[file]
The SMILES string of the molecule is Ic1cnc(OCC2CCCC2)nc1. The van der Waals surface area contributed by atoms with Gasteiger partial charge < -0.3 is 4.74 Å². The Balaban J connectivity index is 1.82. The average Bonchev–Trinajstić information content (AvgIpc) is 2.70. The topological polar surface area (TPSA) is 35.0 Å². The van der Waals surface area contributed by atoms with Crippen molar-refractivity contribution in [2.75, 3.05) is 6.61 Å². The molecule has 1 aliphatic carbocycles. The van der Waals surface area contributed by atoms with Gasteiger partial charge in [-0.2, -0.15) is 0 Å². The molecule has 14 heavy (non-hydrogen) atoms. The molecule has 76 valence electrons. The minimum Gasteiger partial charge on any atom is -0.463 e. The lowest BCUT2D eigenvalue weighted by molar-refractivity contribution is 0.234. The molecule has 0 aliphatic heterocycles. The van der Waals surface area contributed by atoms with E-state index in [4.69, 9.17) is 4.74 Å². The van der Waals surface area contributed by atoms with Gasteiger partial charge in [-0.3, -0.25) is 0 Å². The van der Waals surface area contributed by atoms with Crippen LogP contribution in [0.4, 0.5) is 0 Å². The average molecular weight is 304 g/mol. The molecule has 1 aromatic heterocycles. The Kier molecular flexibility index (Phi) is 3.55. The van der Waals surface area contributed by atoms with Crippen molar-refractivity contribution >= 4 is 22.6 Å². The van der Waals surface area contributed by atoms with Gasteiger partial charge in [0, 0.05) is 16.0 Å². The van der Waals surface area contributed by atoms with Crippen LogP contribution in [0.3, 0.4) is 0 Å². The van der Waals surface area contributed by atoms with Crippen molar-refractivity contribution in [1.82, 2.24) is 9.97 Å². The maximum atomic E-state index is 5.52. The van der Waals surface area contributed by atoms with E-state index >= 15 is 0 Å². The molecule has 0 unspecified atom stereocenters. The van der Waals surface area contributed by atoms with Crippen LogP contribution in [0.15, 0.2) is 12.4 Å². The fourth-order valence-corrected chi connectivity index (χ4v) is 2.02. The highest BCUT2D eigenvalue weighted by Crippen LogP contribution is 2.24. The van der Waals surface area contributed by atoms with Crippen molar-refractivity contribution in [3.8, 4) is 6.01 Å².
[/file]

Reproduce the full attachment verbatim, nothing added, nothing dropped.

The SMILES string of the molecule is Ic1cnc(OCC2CCCC2)nc1. The van der Waals surface area contributed by atoms with Gasteiger partial charge < -0.3 is 4.74 Å². The Balaban J connectivity index is 1.82. The average Bonchev–Trinajstić information content (AvgIpc) is 2.70. The topological polar surface area (TPSA) is 35.0 Å². The van der Waals surface area contributed by atoms with Crippen molar-refractivity contribution in [2.75, 3.05) is 6.61 Å². The molecule has 1 aliphatic carbocycles. The van der Waals surface area contributed by atoms with Gasteiger partial charge in [-0.2, -0.15) is 0 Å². The molecule has 14 heavy (non-hydrogen) atoms. The molecule has 76 valence electrons. The minimum Gasteiger partial charge on any atom is -0.463 e. The lowest BCUT2D eigenvalue weighted by molar-refractivity contribution is 0.234. The molecule has 0 aliphatic heterocycles. The van der Waals surface area contributed by atoms with E-state index in [4.69, 9.17) is 4.74 Å². The van der Waals surface area contributed by atoms with Gasteiger partial charge in [-0.3, -0.25) is 0 Å². The van der Waals surface area contributed by atoms with Crippen LogP contribution in [0.4, 0.5) is 0 Å². The average molecular weight is 304 g/mol. The molecule has 1 aromatic heterocycles. The Kier molecular flexibility index (Phi) is 3.55. The van der Waals surface area contributed by atoms with Crippen molar-refractivity contribution >= 4 is 22.6 Å². The van der Waals surface area contributed by atoms with Gasteiger partial charge in [0, 0.05) is 16.0 Å². The van der Waals surface area contributed by atoms with Crippen LogP contribution in [0.3, 0.4) is 0 Å². The van der Waals surface area contributed by atoms with Crippen molar-refractivity contribution in [1.82, 2.24) is 9.97 Å². The maximum atomic E-state index is 5.52. The van der Waals surface area contributed by atoms with E-state index >= 15 is 0 Å². The molecule has 0 unspecified atom stereocenters. The van der Waals surface area contributed by atoms with Crippen LogP contribution in [0.15, 0.2) is 12.4 Å². The fourth-order valence-corrected chi connectivity index (χ4v) is 2.02. The highest BCUT2D eigenvalue weighted by Crippen LogP contribution is 2.24. The van der Waals surface area contributed by atoms with Crippen molar-refractivity contribution in [3.8, 4) is 6.01 Å².